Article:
Why We Can't All Just Get Along (And Why It's OK)Can’t we all just get along? That would be nice, yes? Everybody just smiling and waving at each other with nary an ill word spoken. Everybody having civil discussions about politics, abortion, and immigration. Yankees and Red Sox fans shaking hands as they leave Fenway Park after a game, "Nice game. Better luck next time!" Unfortunately, we’ll never know how nice (or how totally lame) that would actually be. Why? Because it just isn’t the way human beings are wired, that’s why.
Wasn’t the essence of human nature made abundantly clear from the very beginning of creation? Eve throwing Adam under the bus before God, Cain killing his brother Abel in a fit of jealousy, and God telling Noah to build an ark because he was gonna “make it rain up in here" and flush the whole of humanity down his almighty toilet bowl? And this is just book one of the Old Testament(!). Yet the blog posts wanting everyone to just shut up and play nice keep coming. Why?
Allow me to introduce into evidence a recent post by marketing strategist Geoff Livingston, "It’s Not OK", an apparent lamentation on the state of “nice” on the social space. Livingston includes in his post a link to an observation in the Wall Street Journal called “Why We Are So Rude Online” which is based on a study of 541 facebook users by professors at Columbia University and the University of Pittsburgh. 541. The soon-to-be-published study shows that browsing facebook lowers your self-control AND makes you more likely to choose a chocolate-chip cookie than a granola bar as a snack. Seriously.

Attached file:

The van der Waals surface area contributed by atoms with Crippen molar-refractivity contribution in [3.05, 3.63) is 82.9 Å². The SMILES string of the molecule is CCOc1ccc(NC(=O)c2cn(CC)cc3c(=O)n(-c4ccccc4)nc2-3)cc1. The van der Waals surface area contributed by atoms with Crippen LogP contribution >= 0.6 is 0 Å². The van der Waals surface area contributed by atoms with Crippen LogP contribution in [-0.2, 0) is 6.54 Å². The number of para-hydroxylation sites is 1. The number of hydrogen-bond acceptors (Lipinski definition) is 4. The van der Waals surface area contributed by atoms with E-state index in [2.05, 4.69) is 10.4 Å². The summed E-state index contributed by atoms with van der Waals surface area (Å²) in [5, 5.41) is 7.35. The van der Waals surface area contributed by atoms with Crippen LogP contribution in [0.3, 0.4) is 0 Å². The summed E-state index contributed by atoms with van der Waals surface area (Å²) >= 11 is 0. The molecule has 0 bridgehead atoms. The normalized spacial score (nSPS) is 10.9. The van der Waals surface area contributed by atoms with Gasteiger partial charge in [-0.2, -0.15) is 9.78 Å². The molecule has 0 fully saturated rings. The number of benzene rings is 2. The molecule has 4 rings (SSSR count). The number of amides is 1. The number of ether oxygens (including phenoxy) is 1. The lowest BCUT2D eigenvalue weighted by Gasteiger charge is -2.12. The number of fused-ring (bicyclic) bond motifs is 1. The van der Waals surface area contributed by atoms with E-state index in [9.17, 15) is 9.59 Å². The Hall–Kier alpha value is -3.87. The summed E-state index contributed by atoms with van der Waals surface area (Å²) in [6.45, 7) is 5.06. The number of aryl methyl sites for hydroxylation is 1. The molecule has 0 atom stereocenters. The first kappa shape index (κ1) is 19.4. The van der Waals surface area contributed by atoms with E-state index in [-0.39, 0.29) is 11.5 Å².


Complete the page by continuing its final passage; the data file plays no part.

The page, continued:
Based on the aforementioned study, Livingston writes: “So now we know the medium is toxic. Does that give us license to behave poorly?”
Now, one man's "poorly" is another man's "awesome" but I get what his interpretation is here – not being nice. Now, on this point I actually disagree AND agree somewhat. I’ll explain…
Sigmund Freud, known as the founding father of psychoanalysis, elaborating on his observations on the essence of human nature, concluded that, “the deepest essence of human nature, which are similar in all men and which aim at the satisfaction of certain needs [are] self-preservation, aggression, need for love, and the impulse to attain pleasure and avoid pain.” It’s hard to argue with Freud’s conclusion. These needs drive our behavior in the “real world” AND online.
Growing up in the Bronx, I witnessed the good, the bad, and the ugly in people; from those who just wanted to buy the world a Coke to those who wanted to smash your face in with the very same Coke bottle and laugh while you bled. Unfortunately, for many inner-city kids going to public schools in my era, the “Anti-Bullying” movement wasn’t the big sensation it is today. I saw a lot of kids pay for that, even myself at times.
People aren’t always nice. But when I consider why, I recall Stephen Covey’s story from his best-selling book “The Seven Habits of Highly Effective People” about the man who became irritated on a subway train by another passenger’s indifference to his kids as they ran amok in the car. "Sir, your children are really disturbing a lot of people. I wonder if you couldn't control them a little more?" The indifferent father replied, 'Oh, you're right. I guess I should do something about it. We just came from the hospital where their mother died about an hour ago. I don't know what to think, and I guess they don't know how to handle it either.'
Human nature can be a bitch sometimes, yes? Accept it or get off the train.
We never know which of Freud’s human needs are at play when we encounter “toxic” engagement, online or off. Many of the bullies in my playground were abused themselves at home; were treated with indifference and scorn; came from households where drugs and/or alcohol dictated behavior. As I grew older, my hatred for those that bullied me was replaced with sympathy for the cause of their rage and frustration.